A reflection on “Humanae Vitae,” an encyclical letter by Blessed Pope Paul VI, by Marie Gabrielle M. De Luna
Last July 25 marked the 50th year anniversary of Humanae Vitae. Humanae Vitae (“Of Human Life”) is an encyclical letter issued by Blessed Pope Paul VI on July 25, 1968 as a response to the sexual revolution in the 1960s. A particular innovation introduced during that time, the oral contraceptive, known colloquially as “The Pill”, raised moral questions that greatly troubled men and women of faith. The letter was a declaration of the stance of the Church on the matter, condemning “unlawful birth control methods” such as abortion, sterilization, and “any action which either before, at the moment of, or after sexual intercourse, is specifically intended to prevent procreation…” (HV, 14) You may not have heard of the letter, but you can hear Pope Paul VI’s voice through the Church in our country as it continues to oppose artificial birth control methods.
The pope opens the letter with the grave statement, “The transmission of human life is a most serious role in which married people collaborate freely and responsibly with God the Creator.”
I, as an unmarried young adult, couldn’t help but think at first that this letter did not have much to do with me. But, upon reading it, I realized that it had a much more universal message as Bl. Paul VI touched upon a topic that concerns all of us: human sexuality.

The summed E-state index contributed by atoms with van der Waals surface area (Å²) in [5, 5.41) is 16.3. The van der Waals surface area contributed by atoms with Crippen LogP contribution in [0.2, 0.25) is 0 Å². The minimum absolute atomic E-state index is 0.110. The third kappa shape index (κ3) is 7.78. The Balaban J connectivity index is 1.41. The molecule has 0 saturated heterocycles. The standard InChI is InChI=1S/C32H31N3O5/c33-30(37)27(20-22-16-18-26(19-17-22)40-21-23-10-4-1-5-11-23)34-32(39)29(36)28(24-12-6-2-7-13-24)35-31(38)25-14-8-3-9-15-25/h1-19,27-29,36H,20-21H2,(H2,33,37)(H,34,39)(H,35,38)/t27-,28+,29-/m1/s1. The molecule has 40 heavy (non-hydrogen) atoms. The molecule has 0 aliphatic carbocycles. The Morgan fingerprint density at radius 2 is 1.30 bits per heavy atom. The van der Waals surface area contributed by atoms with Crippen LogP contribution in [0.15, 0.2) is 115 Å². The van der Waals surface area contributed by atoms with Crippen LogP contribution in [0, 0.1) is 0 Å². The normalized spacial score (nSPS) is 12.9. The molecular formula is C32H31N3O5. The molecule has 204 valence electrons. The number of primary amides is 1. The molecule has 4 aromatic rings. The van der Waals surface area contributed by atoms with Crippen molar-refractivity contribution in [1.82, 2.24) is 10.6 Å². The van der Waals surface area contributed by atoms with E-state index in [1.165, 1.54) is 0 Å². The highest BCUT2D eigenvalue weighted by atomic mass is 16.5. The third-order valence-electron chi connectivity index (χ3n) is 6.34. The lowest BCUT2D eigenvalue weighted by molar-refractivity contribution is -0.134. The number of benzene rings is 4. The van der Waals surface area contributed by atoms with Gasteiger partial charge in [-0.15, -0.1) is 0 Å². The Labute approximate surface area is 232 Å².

Growing up, sex was such a taboo topic that I honestly thought it was something wrong and gross. Imagine my surprise when I first read of it and heard of it described as something “beautiful” and “a gift from God” in Catholic books and by Catholic speakers during my teenage years. This led me to learn more about the Catholic perspective on sexuality. I was left in awe as Church teachings integrated sexuality and the dignity of man.
Man and woman were created very different from the other but both were made in the image of God and with equal dignity (CCC 2335). They can be united in the most intimate way possible through the sexual act which is a “sign and pledge of spiritual communion” (CCC 2360). This act, when used according to God’s design, is an expression of love because, as I understood it, anything short of love is an injustice to both man and woman. Moreover, this love according to Pope Paul VI, is “not confined wholly to the loving interchange of husband and wife; it also contrives to go beyond this to bring new life into being.” (HV 9)
In no other human circumstance I know can the famous quote “Where there is love, there is life” attributed to Mahatma Gandhi be thought of in a literal sense than in marriage. A man and a woman’s selfless giving of self to each other can bear new life, a child, and create that one small community we call a family. On this human trinity designed by God through “laws written into the actual nature of man and woman” (HV 12) is stamped an image of the Trinity: God Himself, who is one and a community of life-giving Love. It is one of the main reasons why the Church opposes the use of contraception as it deliberately removes one meaning and purpose of sex, that is, the ability to bear life. The connection between the unitive and procreative powers in the sexual act is something that man cannot willfully break because it is against the nature of man and woman, and is against the will of the Author of Life (HV 12-13).